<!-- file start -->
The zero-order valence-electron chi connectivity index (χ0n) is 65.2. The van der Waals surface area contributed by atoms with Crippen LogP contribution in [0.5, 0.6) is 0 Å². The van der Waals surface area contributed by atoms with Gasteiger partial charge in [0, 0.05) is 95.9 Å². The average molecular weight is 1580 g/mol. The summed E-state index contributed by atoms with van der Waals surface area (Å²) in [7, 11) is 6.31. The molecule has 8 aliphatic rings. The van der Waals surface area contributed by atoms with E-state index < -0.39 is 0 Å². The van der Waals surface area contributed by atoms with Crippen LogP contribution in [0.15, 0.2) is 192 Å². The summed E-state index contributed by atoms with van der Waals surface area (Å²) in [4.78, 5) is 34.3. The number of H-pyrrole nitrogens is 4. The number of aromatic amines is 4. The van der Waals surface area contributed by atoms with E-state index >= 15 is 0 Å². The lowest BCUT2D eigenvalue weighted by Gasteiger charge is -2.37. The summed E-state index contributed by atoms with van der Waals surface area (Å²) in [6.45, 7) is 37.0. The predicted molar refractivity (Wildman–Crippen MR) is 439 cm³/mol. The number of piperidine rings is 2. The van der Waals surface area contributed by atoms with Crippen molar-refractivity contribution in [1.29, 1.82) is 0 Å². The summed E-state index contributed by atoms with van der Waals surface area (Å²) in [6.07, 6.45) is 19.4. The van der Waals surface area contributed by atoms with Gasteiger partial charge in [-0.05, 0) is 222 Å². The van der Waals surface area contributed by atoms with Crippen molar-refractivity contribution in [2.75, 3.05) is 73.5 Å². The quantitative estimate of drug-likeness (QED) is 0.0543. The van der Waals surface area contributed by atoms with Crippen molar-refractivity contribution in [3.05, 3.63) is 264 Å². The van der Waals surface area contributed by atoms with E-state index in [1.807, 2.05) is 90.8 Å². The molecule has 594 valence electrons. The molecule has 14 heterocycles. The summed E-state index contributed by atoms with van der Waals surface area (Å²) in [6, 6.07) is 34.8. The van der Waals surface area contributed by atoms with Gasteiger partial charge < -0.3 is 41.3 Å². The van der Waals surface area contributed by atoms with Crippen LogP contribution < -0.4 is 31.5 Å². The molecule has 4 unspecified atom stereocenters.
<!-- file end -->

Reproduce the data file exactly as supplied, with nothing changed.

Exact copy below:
The zero-order valence-electron chi connectivity index (χ0n) is 65.2. The van der Waals surface area contributed by atoms with Crippen LogP contribution in [0.5, 0.6) is 0 Å². The van der Waals surface area contributed by atoms with Gasteiger partial charge in [0, 0.05) is 95.9 Å². The average molecular weight is 1580 g/mol. The summed E-state index contributed by atoms with van der Waals surface area (Å²) in [7, 11) is 6.31. The molecule has 8 aliphatic rings. The van der Waals surface area contributed by atoms with E-state index < -0.39 is 0 Å². The van der Waals surface area contributed by atoms with Crippen LogP contribution in [0.15, 0.2) is 192 Å². The summed E-state index contributed by atoms with van der Waals surface area (Å²) in [4.78, 5) is 34.3. The number of H-pyrrole nitrogens is 4. The number of aromatic amines is 4. The van der Waals surface area contributed by atoms with E-state index >= 15 is 0 Å². The lowest BCUT2D eigenvalue weighted by Gasteiger charge is -2.37. The summed E-state index contributed by atoms with van der Waals surface area (Å²) in [6.45, 7) is 37.0. The predicted molar refractivity (Wildman–Crippen MR) is 439 cm³/mol. The number of piperidine rings is 2. The van der Waals surface area contributed by atoms with Crippen molar-refractivity contribution in [1.29, 1.82) is 0 Å². The summed E-state index contributed by atoms with van der Waals surface area (Å²) in [6.07, 6.45) is 19.4. The van der Waals surface area contributed by atoms with Gasteiger partial charge in [-0.05, 0) is 222 Å². The van der Waals surface area contributed by atoms with Crippen molar-refractivity contribution in [2.75, 3.05) is 73.5 Å². The quantitative estimate of drug-likeness (QED) is 0.0543. The van der Waals surface area contributed by atoms with Crippen molar-refractivity contribution in [3.05, 3.63) is 264 Å². The van der Waals surface area contributed by atoms with E-state index in [1.807, 2.05) is 90.8 Å². The molecule has 594 valence electrons. The molecule has 14 heterocycles. The summed E-state index contributed by atoms with van der Waals surface area (Å²) in [6, 6.07) is 34.8. The van der Waals surface area contributed by atoms with Gasteiger partial charge < -0.3 is 41.3 Å². The van der Waals surface area contributed by atoms with Crippen LogP contribution < -0.4 is 31.5 Å². The molecule has 4 unspecified atom stereocenters.